Every few weeks I wear a t-shirt I purchased several years ago from the National Autism Association. The front of the shirt says, “I WISH I’D KNOWN”. The back of the shirt includes five tips:
A lot of times I wish I’d known a heck of a lot more before I vaccinated my children. I have actually said out loud, but to myself after Ronan has a setback, “Dangit. I wish I’d known!” How life might be so different with just an ounce of knowing just one of those tips.
Life is different. It is very different. Life is difficult, and on some days it can be very, very difficult. It can also be unpredictable even with eight years’ experience under my belt as a warrior parent. Those years of experiences haven’t been in vain, but they sure could have been a little bit easier if I’d known then what I know now.
Thinking about just how much I wish I’d known quite possibly could have changed life as I know it for both Ronan and me. Maybe now I would be a typical parent not ever stepping foot into the special needs arena. Maybe I wouldn’t care so much about the things I care so deeply about today. Maybe I’d have had an entirely different outlook on life altogether! But, because life is different, and sometimes difficult, and includes many life lessons learned the hard way, I wondered instead of “I wish I’d known” what if I had a t-shirt that said “I wish I didn’t know…”because there are a few things I almost wish I didn’t know about.
I wish I didn’t know about thimerosal in vaccines.
I wish I didn’t know about aluminum, formaldehyde and human diploid cells from aborted fetal tissue either.
I wish I didn’t know about our over-inflated and one-size-fits-all vaccine schedule.
I wish I didn’t know about live viruses and viral shedding.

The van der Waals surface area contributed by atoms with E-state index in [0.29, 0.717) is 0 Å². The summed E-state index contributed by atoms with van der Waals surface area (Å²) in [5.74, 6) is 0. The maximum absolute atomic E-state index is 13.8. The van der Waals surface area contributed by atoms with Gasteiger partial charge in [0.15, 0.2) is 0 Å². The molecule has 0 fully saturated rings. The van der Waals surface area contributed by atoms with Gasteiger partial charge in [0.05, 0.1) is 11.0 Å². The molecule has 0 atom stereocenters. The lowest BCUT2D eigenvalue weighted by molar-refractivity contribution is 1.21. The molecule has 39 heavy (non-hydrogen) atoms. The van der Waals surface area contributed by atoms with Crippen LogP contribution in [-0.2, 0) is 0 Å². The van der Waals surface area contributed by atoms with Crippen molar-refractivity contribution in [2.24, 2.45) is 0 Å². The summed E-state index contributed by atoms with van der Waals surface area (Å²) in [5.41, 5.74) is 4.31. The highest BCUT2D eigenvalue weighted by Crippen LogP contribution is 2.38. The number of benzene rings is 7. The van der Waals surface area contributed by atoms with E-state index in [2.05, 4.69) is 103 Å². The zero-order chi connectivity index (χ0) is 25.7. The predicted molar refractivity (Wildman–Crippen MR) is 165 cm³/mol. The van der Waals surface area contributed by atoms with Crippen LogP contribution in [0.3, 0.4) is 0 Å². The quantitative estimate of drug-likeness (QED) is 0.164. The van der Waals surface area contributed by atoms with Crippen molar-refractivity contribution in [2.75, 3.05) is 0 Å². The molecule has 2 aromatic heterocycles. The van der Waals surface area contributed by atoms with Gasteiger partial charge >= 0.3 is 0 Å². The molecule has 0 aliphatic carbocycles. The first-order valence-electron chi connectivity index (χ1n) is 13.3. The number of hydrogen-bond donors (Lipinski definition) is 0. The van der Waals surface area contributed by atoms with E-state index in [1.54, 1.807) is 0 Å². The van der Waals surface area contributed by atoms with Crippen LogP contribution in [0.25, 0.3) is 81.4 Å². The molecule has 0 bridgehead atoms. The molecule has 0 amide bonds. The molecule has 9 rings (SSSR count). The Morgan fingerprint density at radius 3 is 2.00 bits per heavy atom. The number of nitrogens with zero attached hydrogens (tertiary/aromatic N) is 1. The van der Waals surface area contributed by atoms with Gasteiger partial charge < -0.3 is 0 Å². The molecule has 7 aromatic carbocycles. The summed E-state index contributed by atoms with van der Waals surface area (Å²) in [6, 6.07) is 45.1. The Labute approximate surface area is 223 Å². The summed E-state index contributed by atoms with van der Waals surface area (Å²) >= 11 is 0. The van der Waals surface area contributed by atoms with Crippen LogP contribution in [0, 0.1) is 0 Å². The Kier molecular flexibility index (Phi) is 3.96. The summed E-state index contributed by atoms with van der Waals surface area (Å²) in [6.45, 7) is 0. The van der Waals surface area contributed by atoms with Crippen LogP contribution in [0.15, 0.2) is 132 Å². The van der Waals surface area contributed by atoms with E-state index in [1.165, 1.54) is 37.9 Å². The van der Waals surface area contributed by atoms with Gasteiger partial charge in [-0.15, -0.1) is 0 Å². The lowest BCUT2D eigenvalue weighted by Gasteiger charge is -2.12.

I wish I didn’t know about encephalopathy, seizures, developmental delays and autism.
I wish I didn’t know about hot lots, table injuries and vaccine court.
I wish I didn’t know about special ed, 504s and R & S.
I wish I didn’t know about acronyms like ASD, PDD, OT, SLP, PT and IEP.
I wish I didn’t know about the dietary intervention, the biomed community and recovery.
I wish I didn’t know about Simpsonwood, the Lily Rider and the Interagency Autism Coordinating Community.
I wish I didn’t know about the Canary Party, The Thinking Moms’ Revolution and Generation Rescue.
I wish I didn’t know about Age of Autism, VaxTruth, VacTruth, National Vaccine Information Center and SafeMinds.
I wish I didn’t know Kim, Mark and Dan or the hundreds of friends I have because of vaccines and autism.
I wish I didn’t know everything I do know because that might mean autism skipped over us, that it wasn’t ruling our home every hour of every day of every week, month and year of our lives.
I really wish I didn’t know!
If I didn’t know all of what I do know, I most definitely wouldn’t be who I am today. Ronan wouldn’t be who he is either. My closest friends who know how to hold me up, to cheer me on, to pick up where I physically can’t wouldn’t be a phone call, email or text away. Our paths would never have crossed nor have needed to cross. Our lives would never need to be filled by each other’s hopes, wishes and dreams. Our children would never be a thought in our mind or a prayer in our heart. It would be so, so different. So very different.
But I do know. I know too much, so much but then on some days, not enough.
I know about vaccines, and autism, and special ed, and about all those acronyms. I’ve read the history behind vaccines and that autism can be a result of vaccines. I hear about the greed, the cover-ups and the on-going deception. I know more now than I have ever known before. I belong to a community because of that knowledge. A community was formed because of some awful realizations and that greed that intruded in our children’s lives. Formed for parents like me who also felt that stab of betrayal, this community stands out speaking up to offer help, hope and the truth.
I jumped into this community too many years ago happy to have found it but also thinking I’d be long gone with a recovered child by now. His needs and the damage done to his health are still so great, so I remain. I hang onto every word shared—in the biomed community, on the special needs parenting boards, in the local support groups that we’ve made for each other. Created for us, and by us, to survive what we wished we’d known but didn’t. With that revelation our eyes are now opened. So much has been revealed, and we will never be clueless again. Seeking the truth we wished we never thought we’d ever have to find out, and making sure that what we discover is shared, this has become and likely will remain a way of life.
Cathy Jameson is a Contributing Editor for Age of Autism.